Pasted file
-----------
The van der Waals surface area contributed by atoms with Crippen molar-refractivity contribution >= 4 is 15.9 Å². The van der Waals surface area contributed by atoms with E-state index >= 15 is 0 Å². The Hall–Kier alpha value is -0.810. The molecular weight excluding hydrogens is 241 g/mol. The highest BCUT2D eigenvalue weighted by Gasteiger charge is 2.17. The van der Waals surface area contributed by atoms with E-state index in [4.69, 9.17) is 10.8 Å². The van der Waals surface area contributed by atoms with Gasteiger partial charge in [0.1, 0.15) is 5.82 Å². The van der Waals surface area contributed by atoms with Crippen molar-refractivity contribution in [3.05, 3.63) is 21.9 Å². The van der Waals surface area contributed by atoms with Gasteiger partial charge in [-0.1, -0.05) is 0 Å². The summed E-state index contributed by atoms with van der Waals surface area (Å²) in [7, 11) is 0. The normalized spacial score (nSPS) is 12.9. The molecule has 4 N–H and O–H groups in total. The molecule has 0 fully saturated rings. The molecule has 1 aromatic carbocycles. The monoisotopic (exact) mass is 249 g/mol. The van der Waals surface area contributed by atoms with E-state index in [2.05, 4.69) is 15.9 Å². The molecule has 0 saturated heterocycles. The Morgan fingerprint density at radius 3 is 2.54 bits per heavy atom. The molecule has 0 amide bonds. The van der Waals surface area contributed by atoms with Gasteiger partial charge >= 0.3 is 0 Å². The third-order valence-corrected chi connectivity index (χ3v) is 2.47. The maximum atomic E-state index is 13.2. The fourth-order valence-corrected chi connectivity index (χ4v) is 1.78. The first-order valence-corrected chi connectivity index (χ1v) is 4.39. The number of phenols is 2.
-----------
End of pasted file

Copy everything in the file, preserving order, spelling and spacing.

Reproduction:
The van der Waals surface area contributed by atoms with Crippen molar-refractivity contribution >= 4 is 15.9 Å². The van der Waals surface area contributed by atoms with E-state index >= 15 is 0 Å². The Hall–Kier alpha value is -0.810. The molecular weight excluding hydrogens is 241 g/mol. The highest BCUT2D eigenvalue weighted by Gasteiger charge is 2.17. The van der Waals surface area contributed by atoms with E-state index in [4.69, 9.17) is 10.8 Å². The van der Waals surface area contributed by atoms with Gasteiger partial charge in [0.1, 0.15) is 5.82 Å². The van der Waals surface area contributed by atoms with Crippen molar-refractivity contribution in [3.05, 3.63) is 21.9 Å². The van der Waals surface area contributed by atoms with Gasteiger partial charge in [-0.1, -0.05) is 0 Å². The summed E-state index contributed by atoms with van der Waals surface area (Å²) in [7, 11) is 0. The normalized spacial score (nSPS) is 12.9. The molecule has 4 N–H and O–H groups in total. The molecule has 0 fully saturated rings. The molecule has 1 aromatic carbocycles. The monoisotopic (exact) mass is 249 g/mol. The van der Waals surface area contributed by atoms with E-state index in [2.05, 4.69) is 15.9 Å². The molecule has 0 saturated heterocycles. The Morgan fingerprint density at radius 3 is 2.54 bits per heavy atom. The molecule has 0 amide bonds. The van der Waals surface area contributed by atoms with Gasteiger partial charge >= 0.3 is 0 Å². The third-order valence-corrected chi connectivity index (χ3v) is 2.47. The maximum atomic E-state index is 13.2. The fourth-order valence-corrected chi connectivity index (χ4v) is 1.78. The first-order valence-corrected chi connectivity index (χ1v) is 4.39. The number of phenols is 2.